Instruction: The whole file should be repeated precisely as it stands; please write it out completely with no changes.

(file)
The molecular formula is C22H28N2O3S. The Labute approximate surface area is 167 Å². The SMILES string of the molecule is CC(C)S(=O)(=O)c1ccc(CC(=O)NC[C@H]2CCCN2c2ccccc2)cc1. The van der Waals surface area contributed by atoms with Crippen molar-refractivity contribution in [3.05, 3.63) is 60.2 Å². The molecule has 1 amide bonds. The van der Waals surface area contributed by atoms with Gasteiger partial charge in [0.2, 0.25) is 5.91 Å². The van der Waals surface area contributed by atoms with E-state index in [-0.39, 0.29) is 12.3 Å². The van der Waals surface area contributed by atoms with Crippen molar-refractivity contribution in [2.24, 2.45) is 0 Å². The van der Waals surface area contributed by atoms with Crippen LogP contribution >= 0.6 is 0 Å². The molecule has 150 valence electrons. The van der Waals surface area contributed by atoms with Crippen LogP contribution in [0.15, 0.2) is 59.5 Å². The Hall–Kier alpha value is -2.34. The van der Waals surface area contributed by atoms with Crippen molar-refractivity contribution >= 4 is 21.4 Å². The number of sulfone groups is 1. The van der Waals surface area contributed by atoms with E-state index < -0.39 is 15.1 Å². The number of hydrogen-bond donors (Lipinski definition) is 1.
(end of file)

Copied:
The molecular formula is C22H28N2O3S. The Labute approximate surface area is 167 Å². The SMILES string of the molecule is CC(C)S(=O)(=O)c1ccc(CC(=O)NC[C@H]2CCCN2c2ccccc2)cc1. The van der Waals surface area contributed by atoms with Crippen molar-refractivity contribution in [3.05, 3.63) is 60.2 Å². The molecule has 1 amide bonds. The van der Waals surface area contributed by atoms with Gasteiger partial charge in [0.2, 0.25) is 5.91 Å². The van der Waals surface area contributed by atoms with E-state index in [-0.39, 0.29) is 12.3 Å². The van der Waals surface area contributed by atoms with Crippen molar-refractivity contribution in [2.24, 2.45) is 0 Å². The van der Waals surface area contributed by atoms with Crippen LogP contribution >= 0.6 is 0 Å². The molecule has 150 valence electrons. The van der Waals surface area contributed by atoms with Crippen LogP contribution in [0.15, 0.2) is 59.5 Å². The Hall–Kier alpha value is -2.34. The van der Waals surface area contributed by atoms with Crippen molar-refractivity contribution >= 4 is 21.4 Å². The number of sulfone groups is 1. The van der Waals surface area contributed by atoms with E-state index < -0.39 is 15.1 Å². The number of hydrogen-bond donors (Lipinski definition) is 1.